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For every set of natural numbers $A$ and for all positive integers $n$, $k$, let $c_k^A(n)$ be the number of compositions of $n$ into $k$ parts from $A$, that is, the number of $(a_1, \dots, a_k) \in A^k$ such that $a_1 + \cdots + a_k = n$.

I'm looking for asymptotic formulas for $c_k^A(n)$ as $n \to +\infty$ and $k \to +\infty$ (of course, in order to say anything interesting, some hypotheses on the relative grown of $n$ and $k$, and on the set $A$, are needed).

Where can I find such kind of results? I guess that something is surely known, but I keep finding only results with $A = \mathbb{N}$ and/or $k$ fixed.

Thank for any suggestion

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    $\begingroup$ That's the coefficient of $x^n$ in the polynomial $(\sum_{a\in A} x^a)^k$. Saddle point method is usually applied for asymptotics of such coefficients. $\endgroup$ Dec 12, 2020 at 9:18
  • $\begingroup$ Fedor's comment seems to answer the question as best as it can be answered in this very general formulation. For example, if the generating function $\sum_{a\in A} x^a$ of $A$ is rational, then you should be able to extract precise asymptotics. $\endgroup$ Apr 6 at 17:45
  • $\begingroup$ A nice video on restricted compositions from Robert Sedgewick Analytic Combinatorics is available at coursera.org/lecture/analytic-combinatorics/… It provide some particular generating functions for compositions and denumerations $\endgroup$ Apr 6 at 21:22

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A partial answer with two simple cases first, followed by a more complex one, -a (weak) composition with bounded parts- that was asked several years ago and it did not get a complete answer. It is found here. I will apply a Mehler Heine-type method to get the dominant term asymptotics. (This is located towards the end of this post).

Compositions referred as counting multiset partitions into ordered multisets: A multiset (mset) is compound by a set of $k$ different objects mapped to a vector of integer multiplicities (repetitions) $[a_1,a_2,...,a_k]$ indicating that the multiset has a total of $n$ elements, all $a_1$ copies of the first object, $a_2$ of the second,... and $a_k$ of the last object, such that $a_1+a_2+...+a_k=n$. All permutations of this mset are partitioned in disjoint nonempty blocks, such that the union+ of these blocks is the multiset. The order of the elements inside these blocks is irrelevant and does not count while the order of all permuted blocks does matter.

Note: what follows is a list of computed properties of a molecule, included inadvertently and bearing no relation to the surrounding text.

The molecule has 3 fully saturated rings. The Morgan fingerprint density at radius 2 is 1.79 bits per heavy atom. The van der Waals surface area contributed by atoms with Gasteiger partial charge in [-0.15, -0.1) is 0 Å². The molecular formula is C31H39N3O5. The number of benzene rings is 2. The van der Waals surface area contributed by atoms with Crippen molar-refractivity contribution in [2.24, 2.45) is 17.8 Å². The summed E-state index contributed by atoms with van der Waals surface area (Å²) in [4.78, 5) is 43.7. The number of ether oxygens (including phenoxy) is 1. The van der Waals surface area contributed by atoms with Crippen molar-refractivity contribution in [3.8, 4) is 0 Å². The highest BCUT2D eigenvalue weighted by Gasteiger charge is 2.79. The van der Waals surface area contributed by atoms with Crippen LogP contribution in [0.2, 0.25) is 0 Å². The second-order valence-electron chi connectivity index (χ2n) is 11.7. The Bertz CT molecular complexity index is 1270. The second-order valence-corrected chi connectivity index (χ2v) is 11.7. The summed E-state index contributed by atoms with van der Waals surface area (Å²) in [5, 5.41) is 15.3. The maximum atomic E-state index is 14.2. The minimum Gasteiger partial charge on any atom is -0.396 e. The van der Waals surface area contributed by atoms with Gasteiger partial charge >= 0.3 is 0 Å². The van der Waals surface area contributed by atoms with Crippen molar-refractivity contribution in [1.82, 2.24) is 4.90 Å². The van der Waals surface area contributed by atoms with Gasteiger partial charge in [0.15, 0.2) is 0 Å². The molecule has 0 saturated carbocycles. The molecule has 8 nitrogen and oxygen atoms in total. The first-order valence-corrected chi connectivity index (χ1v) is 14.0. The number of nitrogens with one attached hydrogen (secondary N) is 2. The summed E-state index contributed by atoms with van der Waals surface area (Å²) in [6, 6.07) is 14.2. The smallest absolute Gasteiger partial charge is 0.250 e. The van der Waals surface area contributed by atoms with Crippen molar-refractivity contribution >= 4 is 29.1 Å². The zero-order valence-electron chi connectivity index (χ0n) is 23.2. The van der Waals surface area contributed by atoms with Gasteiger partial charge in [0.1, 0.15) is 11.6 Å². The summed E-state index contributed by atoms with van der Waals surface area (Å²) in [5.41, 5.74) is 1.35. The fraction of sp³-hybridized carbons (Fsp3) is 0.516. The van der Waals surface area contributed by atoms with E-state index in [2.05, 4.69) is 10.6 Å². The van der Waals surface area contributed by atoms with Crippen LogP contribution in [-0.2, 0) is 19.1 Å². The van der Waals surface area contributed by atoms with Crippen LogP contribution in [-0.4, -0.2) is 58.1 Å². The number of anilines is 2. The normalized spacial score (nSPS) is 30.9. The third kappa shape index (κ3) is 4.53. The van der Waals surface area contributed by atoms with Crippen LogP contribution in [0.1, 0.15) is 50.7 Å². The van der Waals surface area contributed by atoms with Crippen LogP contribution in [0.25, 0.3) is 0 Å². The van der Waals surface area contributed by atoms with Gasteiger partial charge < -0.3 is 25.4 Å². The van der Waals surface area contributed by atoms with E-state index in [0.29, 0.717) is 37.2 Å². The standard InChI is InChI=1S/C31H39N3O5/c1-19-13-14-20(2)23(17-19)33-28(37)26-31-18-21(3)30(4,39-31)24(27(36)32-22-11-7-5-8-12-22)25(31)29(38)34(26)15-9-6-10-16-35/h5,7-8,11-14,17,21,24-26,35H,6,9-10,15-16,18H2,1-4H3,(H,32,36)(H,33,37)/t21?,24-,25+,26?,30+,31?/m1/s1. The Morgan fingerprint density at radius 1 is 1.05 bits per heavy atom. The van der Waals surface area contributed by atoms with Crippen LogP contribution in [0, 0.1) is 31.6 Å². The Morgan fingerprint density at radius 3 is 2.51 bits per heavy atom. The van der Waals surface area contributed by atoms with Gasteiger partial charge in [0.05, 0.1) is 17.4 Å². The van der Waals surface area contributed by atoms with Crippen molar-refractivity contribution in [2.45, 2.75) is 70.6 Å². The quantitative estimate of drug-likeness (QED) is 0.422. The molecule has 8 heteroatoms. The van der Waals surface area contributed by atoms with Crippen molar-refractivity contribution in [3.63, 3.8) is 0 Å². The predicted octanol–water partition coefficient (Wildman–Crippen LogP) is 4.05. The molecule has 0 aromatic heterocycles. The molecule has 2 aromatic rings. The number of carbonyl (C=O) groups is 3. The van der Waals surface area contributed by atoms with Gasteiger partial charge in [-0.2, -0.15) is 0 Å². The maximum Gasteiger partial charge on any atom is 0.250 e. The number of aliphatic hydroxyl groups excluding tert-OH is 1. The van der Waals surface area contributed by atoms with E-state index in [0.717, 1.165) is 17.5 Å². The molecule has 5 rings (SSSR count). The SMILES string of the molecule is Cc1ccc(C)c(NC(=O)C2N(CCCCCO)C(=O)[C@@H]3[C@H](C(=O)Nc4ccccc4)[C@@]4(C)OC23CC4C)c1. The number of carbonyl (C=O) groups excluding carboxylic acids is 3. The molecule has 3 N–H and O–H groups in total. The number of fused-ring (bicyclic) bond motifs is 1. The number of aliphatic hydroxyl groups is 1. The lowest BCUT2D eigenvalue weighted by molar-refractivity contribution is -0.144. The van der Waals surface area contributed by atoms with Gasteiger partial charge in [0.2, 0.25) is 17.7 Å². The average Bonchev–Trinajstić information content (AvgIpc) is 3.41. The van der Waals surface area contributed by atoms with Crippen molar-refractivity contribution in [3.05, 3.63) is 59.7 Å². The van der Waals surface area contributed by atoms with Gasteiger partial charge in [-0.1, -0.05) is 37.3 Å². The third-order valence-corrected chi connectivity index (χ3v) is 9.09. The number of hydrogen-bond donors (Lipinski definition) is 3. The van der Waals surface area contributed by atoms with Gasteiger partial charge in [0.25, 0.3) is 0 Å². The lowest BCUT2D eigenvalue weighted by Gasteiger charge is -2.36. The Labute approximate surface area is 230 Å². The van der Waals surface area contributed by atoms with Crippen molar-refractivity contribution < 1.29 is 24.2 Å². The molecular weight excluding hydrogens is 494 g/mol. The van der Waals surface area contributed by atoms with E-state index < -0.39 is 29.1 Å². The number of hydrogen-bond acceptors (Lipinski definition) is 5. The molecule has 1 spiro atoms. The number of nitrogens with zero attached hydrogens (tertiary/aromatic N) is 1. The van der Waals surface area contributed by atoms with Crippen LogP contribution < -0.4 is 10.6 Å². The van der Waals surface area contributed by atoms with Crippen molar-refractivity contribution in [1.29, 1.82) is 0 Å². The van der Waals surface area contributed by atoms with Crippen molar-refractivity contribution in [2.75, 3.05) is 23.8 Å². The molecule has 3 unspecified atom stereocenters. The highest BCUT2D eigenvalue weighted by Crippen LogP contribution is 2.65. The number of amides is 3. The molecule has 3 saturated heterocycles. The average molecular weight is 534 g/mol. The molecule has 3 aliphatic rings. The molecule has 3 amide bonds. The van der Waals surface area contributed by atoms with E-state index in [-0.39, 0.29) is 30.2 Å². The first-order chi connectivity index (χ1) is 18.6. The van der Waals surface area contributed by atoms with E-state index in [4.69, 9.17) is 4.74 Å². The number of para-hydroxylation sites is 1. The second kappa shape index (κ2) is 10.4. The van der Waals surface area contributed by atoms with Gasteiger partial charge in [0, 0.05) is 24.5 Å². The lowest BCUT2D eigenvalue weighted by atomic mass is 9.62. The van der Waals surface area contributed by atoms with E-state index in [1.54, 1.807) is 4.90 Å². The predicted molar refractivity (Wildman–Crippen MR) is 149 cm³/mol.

$\left[a_1\right]=[n]$. There is just one object repeated $n$ times. This is elementary and it gives the classical definition of compositions. Partial and total number of compositions are$$c_k^A(n)=\binom{n-1}{k-1}\ \wedge\ \sum_{k=1}^n c_k^A(n)=2^{n-1}$$ enter image description here

Just 1 Object Repeated $n=3$ times, total of 4 compositions. $k$ = number of blocks. Number of compositions are the number of rows with $k$ blocks. With 1 block there is 1 row, with 2 blocks there are 2 rows, with 3 blocks there is 1 row.

$\left[a_1,a_2,...,a_n\right]=[1,1,...,1]$. There are $n$ different objects and mutiset has one of each. In this case, there is no a common name to enumerate these posets. Generalized compositions, chains, preferential arrangement or pattern of length $n$ have been used. Cardinality (total number of compositions. -See Note-) corresponds to Fubini's numbers, also known as ordered Bell Numbers, $\sum_{k=1}^n k!S(n,k)$ where $S(n,k)$ are Stirling numbers of 2nd kind. This gives sequence 1, 3, 13, 75, 541, 4683, 47293,... (OEIS A000670). Generating function is $g(z)=(2-e^z)^{-1}$. In this case from 5.2.8 in Wilf's Generatingfunctionology book (See reference below), partial and total number of compositions are respectively

$$c_k^A(n)=k!S(n,k)\ \wedge \ \sum_{k=1}^n c_k^A(n) \sim \frac{1}{2}n!\cdot (\log_2e)^{n+1}\ \ \mathrm{as}\ n\rightarrow\infty$$ Note: This corresponds to Exercise 4.16* in Combinatorics of compositions and words (Silvia Heubach, Toufik Mansour) Book. This case also corresponds to Stanley R. Enumerative Combinatorics (1986, Wadsworth) Ch.3 Posets. Examples 3.15.9 & 3.15.10 pg. 145-146 or (2012, Vol I. 2nd Ed. Cambridge), examples 3.18.9 & 3.18.10 pg. 326, where they are called chains (ordered partitions of $n$ into $k$ non-empty blocks).

enter image description here

$n=3$ different objects. Total of 13 compositions (chains). $k$ = number of blocks. Number of compositions or chains are the number of rows with $k$ blocks. With 1 block there is 1 row, with 2 blocks there are 6 rows, with 3 blocks there are 6 rows. Note that if $B=C=D$ compositions shrink to the former case.

There are other very interesting cases. For instance 2 objects repeated $[a_1,a_2]=[p,n-p]$ times $0<p<n$. Asymptotics for the total number of these generalized compositions, that is between the two previous cases, I guess it has been analyzed but I have not found it. I leave the example here

enter image description here

$n=3,\ p=2$. A total number of 8 = 1 + 4 + 3 generalized compositions.

Just to wrap up this section, there is a brief discussion in the comments that compositions are only about sets of integers and not other sets. I obviously agree about that since on the one hand, compositions, as they are defined, only refer to counting how a number breaks down into the sum of its parts (sets are implicit) and on the other hand, the enumeration of the posets shown in this answer, whatever they are named, are generalized compositions over the integers (in this case, mset multiplicities). I sincerely hope I have made this matter as clear as possible.